Governments around the world have spent vast sums trying to stem the health, economic and social impacts of Covid-19 over the last year, but the size, scope and quality of fiscal responses to the pandemic varies hugely across countries, leading to uneven and unequal outcomes.
From a social justice perspective this is important, as the response to date is likely to set the trajectory for future economic policy in the longer term.
A new report by Christian Aid’s partner the Financial Transparency Coalition titled Towards a People's Recovery: Tracking Fiscal and Social Protection Responses to COVID-19 in the Global South, highlights that, during 2020, governments in the nine countries assessed across Africa, Asia and Latin America tended to prioritise financial support to big business over supporting people directly through social protection responses.
The research finds that most countries could have done much more to reduce the risk of people falling to poverty by giving greater priority to funding more people-centred and gender appropriate responses.
Assessing global inequalities
Clearly, there are huge global inequalities in governments’ capacity to respond.
Most lower income countries have much less scope to borrow to fund health, other essential services or social protection programmes because they already faced unaffordable debt servicing costs prior to the Covid-19 crisis. Meanwhile, many high income countries have borrowed sums unprecedented in peacetime at record low costs (despite running a huge deficit, the UK Government is predicted to reduce the amount it pays to service its debt in coming years).
However, even in countries which have a much higher capacity to support people affected by Covid-19, like the UK and Ireland, spending has not always been targeted based on need. In the UK the relatively small amount dedicated to providing a temporary £20 uplift to Universal Credit has been the subject of much discussion, despite the challenges faced by people on low incomes and the many calls for it to continue.
Old habits die hard
This is despite a clearly changing economic orthodoxy: many of the recommendations from global civil society made in the aftermath of the financial crisis a decade ago, from ending the race to the bottom on corporate tax to better income protection measures, now receive official IMF endorsement.
However, our new report shows that some old habits die hard, with significantly more spending on support to large businesses, in the form of tax cuts and tax breaks as well as concessional loans and subsidies, than to people in need. Whilst much of this will have kept businesses going, a lot will also have been ‘deadweight’ – essentially unnecessary support to businesses that continued to operate and could have paid workers and suppliers without government help. This money should have gone directly to people living in poverty, and to smaller businesses which tend to face tougher cashflow conditions, and which in many countries often collectively employ larger numbers of people.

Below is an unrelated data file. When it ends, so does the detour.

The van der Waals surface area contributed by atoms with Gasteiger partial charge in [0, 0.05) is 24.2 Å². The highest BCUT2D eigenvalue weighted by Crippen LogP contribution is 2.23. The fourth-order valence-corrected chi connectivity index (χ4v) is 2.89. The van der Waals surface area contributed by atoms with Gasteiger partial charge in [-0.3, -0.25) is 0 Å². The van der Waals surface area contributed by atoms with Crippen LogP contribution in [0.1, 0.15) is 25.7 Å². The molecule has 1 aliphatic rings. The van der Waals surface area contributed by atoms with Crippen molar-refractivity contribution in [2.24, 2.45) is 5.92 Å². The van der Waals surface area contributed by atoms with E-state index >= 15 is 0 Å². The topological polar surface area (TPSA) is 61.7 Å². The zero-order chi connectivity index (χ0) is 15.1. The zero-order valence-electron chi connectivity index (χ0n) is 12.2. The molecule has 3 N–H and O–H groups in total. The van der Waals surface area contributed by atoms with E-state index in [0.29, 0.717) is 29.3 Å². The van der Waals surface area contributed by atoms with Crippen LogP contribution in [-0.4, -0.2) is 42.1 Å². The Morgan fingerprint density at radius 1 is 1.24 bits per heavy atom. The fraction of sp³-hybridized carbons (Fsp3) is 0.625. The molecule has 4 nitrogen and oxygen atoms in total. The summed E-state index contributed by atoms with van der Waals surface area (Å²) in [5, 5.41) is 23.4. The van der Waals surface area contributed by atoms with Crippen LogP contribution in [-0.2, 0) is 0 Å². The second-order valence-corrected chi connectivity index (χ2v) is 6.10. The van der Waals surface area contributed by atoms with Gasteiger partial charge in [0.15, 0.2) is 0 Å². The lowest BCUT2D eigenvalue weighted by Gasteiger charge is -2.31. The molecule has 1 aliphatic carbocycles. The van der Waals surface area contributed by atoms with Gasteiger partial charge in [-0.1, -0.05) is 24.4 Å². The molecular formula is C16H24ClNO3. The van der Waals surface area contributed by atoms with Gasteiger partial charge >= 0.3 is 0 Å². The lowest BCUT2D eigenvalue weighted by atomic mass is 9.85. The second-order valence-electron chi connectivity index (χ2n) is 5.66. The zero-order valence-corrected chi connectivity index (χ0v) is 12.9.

Overall, 63 percent of announced Covid-19 funds went to big corporates in eight of the countries surveyed (excluding India). This apparent unevenness is compounded by the relatively low levels of stimulus across the nine countries, averaging 3.7 percent of GDP, much lower than in most high-income countries.
Within this relatively small amount, we identified that less than 1 percent of GDP (or less than a quarter of stimulus packages) is allocated to new funds for social protection to address the risks of increased poverty.
Improving social protection
Perhaps particularly when the amounts involved are relatively small – and the borrowing costs high – it is even more important that governments target spending where it will have most impact in cushioning the economic blow of Covid-19. In that spirit, it is good to recognise countries can design policies which lead to proportionally more social protection spending, such as in Guatemala, where a majority of Covid-19 funding has been spent on such programmes.
Together with our partners who researched and analysed the data, we have set our recommendations in the report to promote better Covid-19 spending and more focus on social justice in economic policy-making moving forward. Governments should develop more comprehensive social protection systems so that when individual, household or national shocks happen people do not fall into poverty and their rights to social security are protected.
Governments have a responsibility to make available the maximum possible resources for fulfilment of this right. Although expensive for many lower income countries, improving social protection is not only the right thing to do, but can also provide wider economic impacts, helping to stimulate economic recovery ‘from the ground up’. To finance this, governments should look to increase revenues from progressive taxes, particularly through an effective and reasonable corporate tax rate.
International cooperation on this and related financial transparency measures will help all governments ensure they receive the taxes owed.